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Quo Vadis offers a taste of seminary life

Zoey Maraist
Arlington Catholic Herald

Quo Vadis feature

Deacon James Waalkes talks with Quo Vadis campers. Photo by Zoey Maraist.

In between tossing a frisbee, chowing down on barbeque sandwiches and sharing time in prayer, the 116 high school boys at Quo Vadis will get to know 27 diocesan seminarians. Many campers will come to realize that the future priests aren’t unapproachable or strange, but a lot like them. Through informative talks, prayer and new friendships, the teens hope to learn how to discern the path God is calling them to.

That’s the idea behind the weeklong summer discernment camp and retreat for young men that the diocese has hosted since 2006 at Mount St. Mary Seminary in Emmitsburg, Md. Translated from Latin, the words quo vadis mean, where are you going. A similar camp for young women, Fiat, will be held July 14-19.

Bishop Michael F. Burbidge opened the camp by celebrating Mass for the campers and their families in the Immaculate Conception Chapel July 7. He thanked the parents for bringing their sons and the teens for spending their week at Quo Vadis. “I am confident that if your ears, hearts and eyes are open, you will leave stronger in your faith and with a better understanding of God’s plan for you,” Bishop Burbidge said. “In light of what Jesus said in today’s Gospel — ‘the harvest is abundant, and the laborers are few’ — we must realize that those words also apply today, to our diocese and in our church. We need more laborers, we need more devoted holy, faithful and joyful priests.”

Some young men may feel unworthy to be priests, knowing their sins and failures, said Bishop Burbidge. Others may be distracted by material things and worldly concerns. Some may be afraid to face ridicule and suffering. He urged the campers to remember that, in the words of St. Paul, we can do all things through Christ who strengthens us. “(God) wants to use you as his instruments to touch the hearts and lives of his people,” said Bishop Burbidge. “And he only asks that you trust in his plan.”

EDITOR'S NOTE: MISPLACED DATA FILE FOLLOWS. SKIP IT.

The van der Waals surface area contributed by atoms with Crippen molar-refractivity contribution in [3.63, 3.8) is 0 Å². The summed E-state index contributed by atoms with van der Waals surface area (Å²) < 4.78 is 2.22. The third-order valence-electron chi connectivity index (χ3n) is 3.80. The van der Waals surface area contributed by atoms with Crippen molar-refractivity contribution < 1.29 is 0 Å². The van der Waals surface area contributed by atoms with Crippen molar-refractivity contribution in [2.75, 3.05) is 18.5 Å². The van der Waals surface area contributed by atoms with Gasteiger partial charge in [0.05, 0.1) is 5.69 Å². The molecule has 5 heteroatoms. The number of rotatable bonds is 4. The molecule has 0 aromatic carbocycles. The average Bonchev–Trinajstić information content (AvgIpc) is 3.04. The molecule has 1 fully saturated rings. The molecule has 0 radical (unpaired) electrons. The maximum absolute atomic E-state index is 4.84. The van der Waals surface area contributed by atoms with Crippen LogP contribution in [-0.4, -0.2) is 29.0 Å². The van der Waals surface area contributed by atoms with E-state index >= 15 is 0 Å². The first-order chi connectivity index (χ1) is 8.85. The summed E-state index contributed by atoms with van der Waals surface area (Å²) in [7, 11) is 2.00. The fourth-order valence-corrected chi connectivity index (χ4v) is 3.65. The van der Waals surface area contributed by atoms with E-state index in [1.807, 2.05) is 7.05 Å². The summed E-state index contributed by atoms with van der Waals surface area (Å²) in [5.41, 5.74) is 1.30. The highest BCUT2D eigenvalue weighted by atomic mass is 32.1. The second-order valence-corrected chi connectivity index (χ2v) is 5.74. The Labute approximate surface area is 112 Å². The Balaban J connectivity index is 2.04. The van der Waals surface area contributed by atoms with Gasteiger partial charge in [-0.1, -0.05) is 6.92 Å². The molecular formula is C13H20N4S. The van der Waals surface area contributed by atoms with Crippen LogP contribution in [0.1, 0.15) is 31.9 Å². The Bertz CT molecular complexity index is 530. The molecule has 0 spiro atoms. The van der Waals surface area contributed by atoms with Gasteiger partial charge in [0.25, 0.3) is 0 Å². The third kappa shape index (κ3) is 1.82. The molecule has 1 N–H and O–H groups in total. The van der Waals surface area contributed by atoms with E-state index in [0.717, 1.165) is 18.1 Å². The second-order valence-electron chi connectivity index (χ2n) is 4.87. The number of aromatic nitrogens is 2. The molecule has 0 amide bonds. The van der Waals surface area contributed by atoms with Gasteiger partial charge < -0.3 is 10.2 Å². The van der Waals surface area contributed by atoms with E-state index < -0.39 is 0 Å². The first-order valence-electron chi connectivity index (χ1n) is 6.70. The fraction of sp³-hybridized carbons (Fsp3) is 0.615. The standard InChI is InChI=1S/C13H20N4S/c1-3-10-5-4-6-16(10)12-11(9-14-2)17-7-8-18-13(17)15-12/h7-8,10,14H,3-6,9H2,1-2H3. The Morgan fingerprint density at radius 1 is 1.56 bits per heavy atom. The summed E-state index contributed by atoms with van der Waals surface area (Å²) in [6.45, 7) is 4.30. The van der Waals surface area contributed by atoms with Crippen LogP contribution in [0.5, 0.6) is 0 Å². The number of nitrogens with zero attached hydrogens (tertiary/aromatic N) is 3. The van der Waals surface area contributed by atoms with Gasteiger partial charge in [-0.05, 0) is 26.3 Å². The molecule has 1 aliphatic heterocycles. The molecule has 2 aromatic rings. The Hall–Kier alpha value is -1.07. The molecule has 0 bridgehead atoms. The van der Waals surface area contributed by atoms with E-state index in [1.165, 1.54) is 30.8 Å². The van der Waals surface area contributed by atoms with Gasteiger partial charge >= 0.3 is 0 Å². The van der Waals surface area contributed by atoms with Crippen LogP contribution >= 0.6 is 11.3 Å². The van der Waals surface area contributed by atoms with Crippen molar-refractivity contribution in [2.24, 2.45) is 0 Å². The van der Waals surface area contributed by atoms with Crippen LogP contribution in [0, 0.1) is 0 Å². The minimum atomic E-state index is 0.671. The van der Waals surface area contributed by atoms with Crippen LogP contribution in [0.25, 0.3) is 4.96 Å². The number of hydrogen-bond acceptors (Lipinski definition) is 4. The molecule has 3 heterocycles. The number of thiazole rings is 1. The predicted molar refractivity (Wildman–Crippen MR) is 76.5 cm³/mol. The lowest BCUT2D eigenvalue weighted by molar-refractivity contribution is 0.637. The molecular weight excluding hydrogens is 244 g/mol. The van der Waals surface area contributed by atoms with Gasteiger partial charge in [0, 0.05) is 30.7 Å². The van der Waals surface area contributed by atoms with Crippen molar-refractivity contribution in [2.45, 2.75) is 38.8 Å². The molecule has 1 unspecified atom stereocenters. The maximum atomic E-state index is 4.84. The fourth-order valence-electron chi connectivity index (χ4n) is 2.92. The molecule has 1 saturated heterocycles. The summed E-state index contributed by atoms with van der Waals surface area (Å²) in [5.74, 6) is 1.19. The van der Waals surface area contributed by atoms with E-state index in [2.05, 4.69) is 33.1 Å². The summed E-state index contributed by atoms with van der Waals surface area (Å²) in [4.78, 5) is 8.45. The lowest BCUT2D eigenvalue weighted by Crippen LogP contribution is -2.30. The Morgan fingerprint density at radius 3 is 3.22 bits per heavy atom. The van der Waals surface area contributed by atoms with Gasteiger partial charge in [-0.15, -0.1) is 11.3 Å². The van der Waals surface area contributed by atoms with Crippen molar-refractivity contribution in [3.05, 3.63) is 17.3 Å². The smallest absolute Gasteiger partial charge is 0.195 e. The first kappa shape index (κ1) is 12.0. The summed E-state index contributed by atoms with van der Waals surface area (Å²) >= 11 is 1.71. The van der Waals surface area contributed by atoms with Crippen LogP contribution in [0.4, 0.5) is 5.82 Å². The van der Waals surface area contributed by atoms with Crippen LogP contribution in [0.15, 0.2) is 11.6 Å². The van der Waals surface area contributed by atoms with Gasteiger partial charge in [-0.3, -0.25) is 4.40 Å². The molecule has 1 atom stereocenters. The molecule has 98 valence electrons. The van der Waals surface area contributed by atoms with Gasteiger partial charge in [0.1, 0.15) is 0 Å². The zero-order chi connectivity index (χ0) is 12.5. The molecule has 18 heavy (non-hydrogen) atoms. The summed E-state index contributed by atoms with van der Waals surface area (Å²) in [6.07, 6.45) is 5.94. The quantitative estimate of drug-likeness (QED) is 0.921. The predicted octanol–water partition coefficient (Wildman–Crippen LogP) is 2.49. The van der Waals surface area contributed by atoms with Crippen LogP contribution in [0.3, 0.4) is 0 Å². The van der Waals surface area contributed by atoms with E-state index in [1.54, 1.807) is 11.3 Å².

Nicholas Reilly, a homeschooled rising senior from Holy Spirit Church in Annandale, doesn’t know yet whether he’s called to the priesthood or married life. But he’s grateful Quo Vadis has given him a chance to reflect on his future. “I’ve thought a lot about my vocation. It’s really been a big question for me,” he said. “Talks and the activities last year provided a lot of insight into the different vocations, with not just the seminarians but also somebody who was married who gave a talk about married life, and somebody who was a (religious) brother.”

One of Reilly’s favorite memories was playing volleyball in one of the many sports tournaments the campers sign up for. “We were named the Kittens and none of us knew each other, but we pushed through it and it was a great experience,” he said. “We were kind of an underdog team with Deacon (James) Waalkes as our head. We almost won it all. Almost.”

John Paul Vander Woude, a rising senior at Seton School in Manassas and a parishioner of Holy Trinity Church in Gainesville, said being at camp last year improved his prayer life. “We say the Liturgy of the Hours (at camp) and I started saying that a lot more afterward. (It) helped me develop a sense of praying throughout the day. It also made me realize when you say the morning offering, that's offering up your whole day to God,” he said.

As the nephew of a priest, Father Thomas P. Vander Woude, pastor of Holy Trinity, Vander Woude feels he has more experience being around priests and seminarians than most guys his age. But he’s glad Quo Vadis provides this opportunity to his peers.

“I just really love getting to know all the seminarians. They’re totally normal and really fun to be around,” he said. “It’s a lot of good fraternal time. I have more friends coming this year, so it’ll be nice to have deep talks about the faith.”

Zoey Maraist
Arlington Catholic Herald